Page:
Saturday, August 07, 2010

Birds and Muck at Jamaica Bay

Over the past few weeks there have been a series of good birds reported at Jamaica Bay Wildlife Refuge. This is to be expected as the refuge is usually at its best during the southbound shorebird migration. The best bird reported was a Black-bellied Whistling Duck; this only stayed a couple days, but I figured I had a chance at a few other lifebirds. So yesterday I took the train to Broad Channel and walked to Jamaica Bay.

I arrived at the east pond a little after eleven. Usually this pond is best at the north end, which requires a long walk up Cross Bay Blvd. For those unfamiliar with the site, birding the pond involves entering the pond at the north end and then walking along a muddy strip along the side of the pond. This is not ordinary mud. It is mud of the foulest sort, with possible dangers lurking underneath.

When I entered the pond, I found the widely reported American White Pelican almost right away. It was not a very good look, but sufficient for a life bird. Some day I'll get a better look at one. Shortly after that, I took a few steps beyond where I should have walked, and got closer to nature than I wanted. Luckily I fell into the phrags rather than the mud, or I might still be there now. Righting myself, I got onto more secure ground.

Continuing down the west side of the pond, I saw Semipalmated Sandpipers, Short-billed Dowitchers, and yellowlegs. Lesser Yellowlegs greatly outnumbered Greater yesterday. I worked my way farther and saw a two Northern Waterthrushes along the edge of the phrags. When I got as far down as I could safely go, I was getting frustrated because I was not seeing the other birds I had come to see. Taking one last look with my bins, I finally found the Wilson's Phalarope, only to have it disappear. So I worked my way back up the pond. Near the entrance I refound the phalarope and got a really nice look at this life bird. (There is a photo of it below.) In a nearby flock of dowitchers and yellowlegs I found another lifebird, Stilt Sandpiper. There were 4 present. Unfortunately I missed another possible lifer, a Hudsonian Godwit that bad been reported sporadically, but three out of four target birds is not bad at all.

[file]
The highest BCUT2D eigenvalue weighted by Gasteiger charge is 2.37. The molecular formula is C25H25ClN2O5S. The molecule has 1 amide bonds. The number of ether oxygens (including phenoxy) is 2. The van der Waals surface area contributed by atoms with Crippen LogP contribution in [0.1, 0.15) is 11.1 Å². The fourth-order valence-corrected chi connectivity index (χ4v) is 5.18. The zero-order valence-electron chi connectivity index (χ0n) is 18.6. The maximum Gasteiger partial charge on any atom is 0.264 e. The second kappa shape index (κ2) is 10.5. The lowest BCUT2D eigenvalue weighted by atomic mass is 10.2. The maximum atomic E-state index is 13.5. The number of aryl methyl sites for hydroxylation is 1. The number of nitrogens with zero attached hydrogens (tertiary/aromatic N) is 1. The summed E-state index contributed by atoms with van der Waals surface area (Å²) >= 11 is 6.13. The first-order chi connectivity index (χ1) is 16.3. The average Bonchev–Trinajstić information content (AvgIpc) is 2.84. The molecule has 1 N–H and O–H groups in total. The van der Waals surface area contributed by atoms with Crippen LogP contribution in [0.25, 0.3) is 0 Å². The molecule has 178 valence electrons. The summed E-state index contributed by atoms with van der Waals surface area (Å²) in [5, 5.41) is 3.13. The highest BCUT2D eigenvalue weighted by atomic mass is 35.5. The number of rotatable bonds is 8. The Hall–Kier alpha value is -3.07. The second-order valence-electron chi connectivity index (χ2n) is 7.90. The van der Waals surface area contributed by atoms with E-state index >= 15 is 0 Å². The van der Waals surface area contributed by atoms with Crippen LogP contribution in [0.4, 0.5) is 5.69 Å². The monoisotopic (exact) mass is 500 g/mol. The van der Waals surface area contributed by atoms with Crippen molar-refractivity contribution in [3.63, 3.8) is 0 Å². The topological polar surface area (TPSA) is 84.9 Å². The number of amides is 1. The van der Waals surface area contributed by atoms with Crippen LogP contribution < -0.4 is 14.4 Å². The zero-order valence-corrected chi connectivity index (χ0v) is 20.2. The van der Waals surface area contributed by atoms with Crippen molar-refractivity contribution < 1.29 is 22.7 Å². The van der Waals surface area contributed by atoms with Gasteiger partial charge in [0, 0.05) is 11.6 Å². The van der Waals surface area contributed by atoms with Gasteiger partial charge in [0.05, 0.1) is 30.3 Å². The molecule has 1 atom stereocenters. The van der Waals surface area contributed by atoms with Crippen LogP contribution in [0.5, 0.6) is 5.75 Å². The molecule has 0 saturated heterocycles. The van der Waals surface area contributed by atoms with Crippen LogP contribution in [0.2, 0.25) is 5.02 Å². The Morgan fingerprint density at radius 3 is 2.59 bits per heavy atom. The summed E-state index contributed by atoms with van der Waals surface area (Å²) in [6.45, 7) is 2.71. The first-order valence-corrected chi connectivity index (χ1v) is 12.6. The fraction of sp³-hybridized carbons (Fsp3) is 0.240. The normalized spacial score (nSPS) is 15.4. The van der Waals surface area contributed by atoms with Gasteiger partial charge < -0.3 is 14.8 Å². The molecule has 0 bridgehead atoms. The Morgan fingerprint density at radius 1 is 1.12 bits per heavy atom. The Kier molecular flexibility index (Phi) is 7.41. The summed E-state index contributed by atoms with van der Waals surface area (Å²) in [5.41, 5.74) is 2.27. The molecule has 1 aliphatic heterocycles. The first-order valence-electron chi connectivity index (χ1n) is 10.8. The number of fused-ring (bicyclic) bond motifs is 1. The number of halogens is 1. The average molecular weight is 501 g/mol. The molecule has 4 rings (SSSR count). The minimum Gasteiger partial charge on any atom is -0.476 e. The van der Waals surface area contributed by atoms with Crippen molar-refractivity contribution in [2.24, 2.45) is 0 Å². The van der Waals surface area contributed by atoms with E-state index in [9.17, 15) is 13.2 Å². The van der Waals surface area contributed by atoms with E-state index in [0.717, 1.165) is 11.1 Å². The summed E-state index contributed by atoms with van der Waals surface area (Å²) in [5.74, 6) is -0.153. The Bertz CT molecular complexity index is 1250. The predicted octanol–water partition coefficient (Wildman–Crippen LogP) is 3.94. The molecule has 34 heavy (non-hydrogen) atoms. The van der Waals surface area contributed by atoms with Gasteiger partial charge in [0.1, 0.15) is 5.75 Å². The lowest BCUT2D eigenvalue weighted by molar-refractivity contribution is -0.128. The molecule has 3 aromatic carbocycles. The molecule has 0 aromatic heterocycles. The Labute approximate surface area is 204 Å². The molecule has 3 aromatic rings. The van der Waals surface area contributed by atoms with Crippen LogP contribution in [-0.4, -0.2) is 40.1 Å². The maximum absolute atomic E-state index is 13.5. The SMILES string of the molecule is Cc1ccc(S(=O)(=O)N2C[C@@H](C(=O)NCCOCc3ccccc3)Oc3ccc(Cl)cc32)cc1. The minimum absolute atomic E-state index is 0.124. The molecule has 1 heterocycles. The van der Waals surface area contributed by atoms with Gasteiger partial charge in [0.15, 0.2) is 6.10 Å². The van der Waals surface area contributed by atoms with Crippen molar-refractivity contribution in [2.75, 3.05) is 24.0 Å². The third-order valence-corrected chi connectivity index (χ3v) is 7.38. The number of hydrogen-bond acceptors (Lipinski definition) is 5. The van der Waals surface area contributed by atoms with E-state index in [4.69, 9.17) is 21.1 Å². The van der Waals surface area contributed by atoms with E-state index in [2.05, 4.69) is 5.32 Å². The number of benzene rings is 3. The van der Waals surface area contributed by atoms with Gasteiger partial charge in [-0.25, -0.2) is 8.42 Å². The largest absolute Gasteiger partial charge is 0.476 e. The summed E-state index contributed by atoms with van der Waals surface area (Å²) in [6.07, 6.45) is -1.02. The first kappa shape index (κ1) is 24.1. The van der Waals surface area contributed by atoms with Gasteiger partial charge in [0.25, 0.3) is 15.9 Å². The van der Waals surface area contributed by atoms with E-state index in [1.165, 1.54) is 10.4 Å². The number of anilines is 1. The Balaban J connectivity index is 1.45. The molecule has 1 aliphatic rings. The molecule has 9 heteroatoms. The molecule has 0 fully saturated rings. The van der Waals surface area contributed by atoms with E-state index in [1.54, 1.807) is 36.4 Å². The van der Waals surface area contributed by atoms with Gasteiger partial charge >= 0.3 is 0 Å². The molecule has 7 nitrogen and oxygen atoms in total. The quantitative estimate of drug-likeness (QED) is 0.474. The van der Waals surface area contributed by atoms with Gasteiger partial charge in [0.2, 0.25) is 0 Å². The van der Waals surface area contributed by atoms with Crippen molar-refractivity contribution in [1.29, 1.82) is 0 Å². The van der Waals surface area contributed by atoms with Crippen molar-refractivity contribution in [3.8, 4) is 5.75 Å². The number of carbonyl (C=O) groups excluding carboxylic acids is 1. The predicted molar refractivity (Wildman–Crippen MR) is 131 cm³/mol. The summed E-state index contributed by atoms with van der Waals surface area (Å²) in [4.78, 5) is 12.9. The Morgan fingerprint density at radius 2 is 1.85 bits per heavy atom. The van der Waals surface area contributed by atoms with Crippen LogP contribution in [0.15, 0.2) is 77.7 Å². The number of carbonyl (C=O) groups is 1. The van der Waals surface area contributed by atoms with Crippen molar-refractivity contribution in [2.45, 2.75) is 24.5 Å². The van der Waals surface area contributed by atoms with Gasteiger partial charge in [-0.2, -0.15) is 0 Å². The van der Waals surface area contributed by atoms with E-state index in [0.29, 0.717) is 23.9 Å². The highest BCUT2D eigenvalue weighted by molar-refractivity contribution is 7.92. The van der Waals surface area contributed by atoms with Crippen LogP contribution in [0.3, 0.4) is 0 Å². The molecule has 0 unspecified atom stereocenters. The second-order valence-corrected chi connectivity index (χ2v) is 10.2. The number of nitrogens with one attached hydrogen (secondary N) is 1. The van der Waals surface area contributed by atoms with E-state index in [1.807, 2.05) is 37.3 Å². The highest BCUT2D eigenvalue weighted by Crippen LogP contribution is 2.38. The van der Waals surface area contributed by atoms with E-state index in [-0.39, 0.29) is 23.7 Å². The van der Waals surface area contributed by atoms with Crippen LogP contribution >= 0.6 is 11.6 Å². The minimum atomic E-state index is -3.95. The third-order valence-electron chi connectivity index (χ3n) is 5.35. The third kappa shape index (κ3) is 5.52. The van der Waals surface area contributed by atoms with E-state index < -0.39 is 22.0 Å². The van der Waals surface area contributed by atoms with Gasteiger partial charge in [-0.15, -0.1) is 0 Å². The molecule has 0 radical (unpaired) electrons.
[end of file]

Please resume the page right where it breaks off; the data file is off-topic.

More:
I walked back down to the south end of the east pond. On Big John's Pond, there was a Louisiana Waterthrush and a few other songbirds. The south end of the east pond did not hold much I had not already seen; the best bird there was a Black-crowned Night Heron. I stopped for lunch and a break before moving on to the west pond.

I started down the trail for the west pond and quickly saw an Osprey on a nest platform. I could see Glossy Ibises on the bay side and American Black Ducks on the pond side. As I was trying to turn a Least Tern into something better (without success), I heard someone calling my name. Turning around I saw Corey, who was there to look for a Marbled Godwit that someone reported. I am not sure if he found it (check 10,00 Birds to find out), but he did point out a lovely American Avocet to me. While he stopped to take photos I continued around. I saw the avocet once again, as it flew across the pond towards me. I also saw a Yellow-crowned Night Heron in flight and heard some Marsh Wrens.

My last bird for the day at the refuge was a immature Northern Harrier. Even though I did not see either godwit, I still ended up with three life birds for the day and ten new county birds. (According to eBird, Queens is my eleventh-highest county list.) That was a very satisfying day.